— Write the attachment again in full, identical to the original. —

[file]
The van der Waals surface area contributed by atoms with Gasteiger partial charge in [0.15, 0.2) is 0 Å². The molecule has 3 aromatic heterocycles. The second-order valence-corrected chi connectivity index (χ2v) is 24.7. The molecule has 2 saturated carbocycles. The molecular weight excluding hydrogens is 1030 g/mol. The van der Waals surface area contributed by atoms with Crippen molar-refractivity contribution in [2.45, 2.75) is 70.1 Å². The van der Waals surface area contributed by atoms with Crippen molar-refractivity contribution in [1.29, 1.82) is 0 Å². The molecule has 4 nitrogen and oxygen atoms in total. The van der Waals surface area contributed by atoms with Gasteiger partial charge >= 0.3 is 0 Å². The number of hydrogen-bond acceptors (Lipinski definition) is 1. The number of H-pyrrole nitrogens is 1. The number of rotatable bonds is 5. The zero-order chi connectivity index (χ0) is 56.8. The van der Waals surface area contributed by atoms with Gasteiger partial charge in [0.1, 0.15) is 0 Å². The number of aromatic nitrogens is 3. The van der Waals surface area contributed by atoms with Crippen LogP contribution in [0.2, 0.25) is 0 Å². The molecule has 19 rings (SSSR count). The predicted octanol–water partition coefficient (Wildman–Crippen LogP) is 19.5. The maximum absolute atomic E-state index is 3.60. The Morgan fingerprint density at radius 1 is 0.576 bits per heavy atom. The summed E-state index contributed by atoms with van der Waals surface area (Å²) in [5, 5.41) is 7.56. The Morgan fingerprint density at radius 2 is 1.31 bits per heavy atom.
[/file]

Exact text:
The van der Waals surface area contributed by atoms with Gasteiger partial charge in [0.15, 0.2) is 0 Å². The molecule has 3 aromatic heterocycles. The second-order valence-corrected chi connectivity index (χ2v) is 24.7. The molecule has 2 saturated carbocycles. The molecular weight excluding hydrogens is 1030 g/mol. The van der Waals surface area contributed by atoms with Crippen molar-refractivity contribution in [2.45, 2.75) is 70.1 Å². The van der Waals surface area contributed by atoms with Crippen molar-refractivity contribution in [1.29, 1.82) is 0 Å². The molecule has 4 nitrogen and oxygen atoms in total. The van der Waals surface area contributed by atoms with Gasteiger partial charge >= 0.3 is 0 Å². The number of hydrogen-bond acceptors (Lipinski definition) is 1. The number of H-pyrrole nitrogens is 1. The number of rotatable bonds is 5. The zero-order chi connectivity index (χ0) is 56.8. The van der Waals surface area contributed by atoms with Gasteiger partial charge in [0.1, 0.15) is 0 Å². The number of aromatic nitrogens is 3. The van der Waals surface area contributed by atoms with Crippen LogP contribution in [0.2, 0.25) is 0 Å². The molecule has 19 rings (SSSR count). The predicted octanol–water partition coefficient (Wildman–Crippen LogP) is 19.5. The maximum absolute atomic E-state index is 3.60. The Morgan fingerprint density at radius 1 is 0.576 bits per heavy atom. The summed E-state index contributed by atoms with van der Waals surface area (Å²) in [5, 5.41) is 7.56. The Morgan fingerprint density at radius 2 is 1.31 bits per heavy atom.